Food inflation, or, why bacon is a good investment
Share Now on:
If you’ve noticed your receipt from the grocery store seems larger than usual, you have food inflation to thank.
While the prices of everything usually go up due to regular boring inflation, commodities like food have outpaced other goods.
Matthew Boesler, Business Insider reporter, says food inflation is increasing because of a few different factors.
“A lot of it is due to weather. We have a big drought in California. We’ve had dry conditions across the Midwest, the Great Plains regions,” Boesler says. “The extreme weather events serve to disrupt crop supplies. and that can drive prices up.”
“Another factor you have is the ‘financial-ization’ of these commodities markets,” he says. Hedge funds and other investors are increasingly pouring money into goods like beef and coffee. “It’s very easy for an investor to bet on rising commodity prices. And no one really bets on those prices going down, so you have a lot of one-way money flowing into these markets, and they can become quickly overwhelmed because [investment markets are] not designed for that.”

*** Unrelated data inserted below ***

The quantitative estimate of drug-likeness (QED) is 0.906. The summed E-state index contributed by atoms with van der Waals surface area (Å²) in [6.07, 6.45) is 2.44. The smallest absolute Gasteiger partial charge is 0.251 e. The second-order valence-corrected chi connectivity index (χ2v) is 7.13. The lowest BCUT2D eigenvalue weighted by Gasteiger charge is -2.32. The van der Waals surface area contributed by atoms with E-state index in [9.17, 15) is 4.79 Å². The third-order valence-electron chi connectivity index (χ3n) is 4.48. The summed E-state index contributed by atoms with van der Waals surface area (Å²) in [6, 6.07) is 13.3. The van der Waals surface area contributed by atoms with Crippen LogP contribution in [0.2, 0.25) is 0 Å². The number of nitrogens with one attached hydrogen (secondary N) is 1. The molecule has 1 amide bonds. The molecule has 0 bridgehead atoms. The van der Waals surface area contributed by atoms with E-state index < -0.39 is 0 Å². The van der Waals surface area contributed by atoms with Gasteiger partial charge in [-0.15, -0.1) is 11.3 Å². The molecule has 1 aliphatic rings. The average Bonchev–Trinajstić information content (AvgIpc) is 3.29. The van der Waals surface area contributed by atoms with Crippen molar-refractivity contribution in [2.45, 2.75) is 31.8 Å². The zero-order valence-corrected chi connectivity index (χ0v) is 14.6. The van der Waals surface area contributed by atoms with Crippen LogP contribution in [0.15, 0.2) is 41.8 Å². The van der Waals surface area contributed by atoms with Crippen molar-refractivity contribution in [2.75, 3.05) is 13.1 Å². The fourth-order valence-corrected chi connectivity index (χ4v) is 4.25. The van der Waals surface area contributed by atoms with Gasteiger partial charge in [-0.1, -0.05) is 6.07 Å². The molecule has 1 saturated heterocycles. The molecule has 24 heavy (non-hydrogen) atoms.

Data: Bureau of Labor Statistics
“Supply and demand sort of governs the price of a commodity, but the way these markets are set up and you know, given how much capital is flowing seeking investment opportunities, the jumps in prices can be very volatile and large.”
Marketplace is on a mission.
We believe Main Street matters as much as Wall Street, economic news is made relevant and real through human stories, and a touch of humor helps enliven topics you might typically find…well, dull.
Through the signature style that only Marketplace can deliver, we’re on a mission to raise the economic intelligence of the country—but we don’t do it alone. We count on listeners and readers like you to keep this public service free and accessible to all. Will you become a partner in our mission today?